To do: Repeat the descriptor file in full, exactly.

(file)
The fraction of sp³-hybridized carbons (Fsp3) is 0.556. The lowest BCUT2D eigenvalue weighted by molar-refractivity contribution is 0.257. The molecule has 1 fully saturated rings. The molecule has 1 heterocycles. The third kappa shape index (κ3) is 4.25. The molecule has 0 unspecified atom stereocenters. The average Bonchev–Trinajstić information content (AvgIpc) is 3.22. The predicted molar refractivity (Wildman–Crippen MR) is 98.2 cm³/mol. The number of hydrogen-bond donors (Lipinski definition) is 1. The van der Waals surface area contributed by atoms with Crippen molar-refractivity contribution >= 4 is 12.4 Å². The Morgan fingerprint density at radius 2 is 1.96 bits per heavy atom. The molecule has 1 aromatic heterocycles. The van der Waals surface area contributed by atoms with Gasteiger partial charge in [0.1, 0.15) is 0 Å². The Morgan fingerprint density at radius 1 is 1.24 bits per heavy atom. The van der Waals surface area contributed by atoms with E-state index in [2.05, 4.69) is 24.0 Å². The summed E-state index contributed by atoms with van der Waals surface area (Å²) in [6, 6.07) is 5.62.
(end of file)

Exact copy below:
The fraction of sp³-hybridized carbons (Fsp3) is 0.556. The lowest BCUT2D eigenvalue weighted by molar-refractivity contribution is 0.257. The molecule has 1 fully saturated rings. The molecule has 1 heterocycles. The third kappa shape index (κ3) is 4.25. The molecule has 0 unspecified atom stereocenters. The average Bonchev–Trinajstić information content (AvgIpc) is 3.22. The predicted molar refractivity (Wildman–Crippen MR) is 98.2 cm³/mol. The number of hydrogen-bond donors (Lipinski definition) is 1. The van der Waals surface area contributed by atoms with Crippen molar-refractivity contribution >= 4 is 12.4 Å². The Morgan fingerprint density at radius 2 is 1.96 bits per heavy atom. The molecule has 1 aromatic heterocycles. The van der Waals surface area contributed by atoms with Gasteiger partial charge in [0.1, 0.15) is 0 Å². The Morgan fingerprint density at radius 1 is 1.24 bits per heavy atom. The van der Waals surface area contributed by atoms with E-state index in [2.05, 4.69) is 24.0 Å². The summed E-state index contributed by atoms with van der Waals surface area (Å²) in [6, 6.07) is 5.62.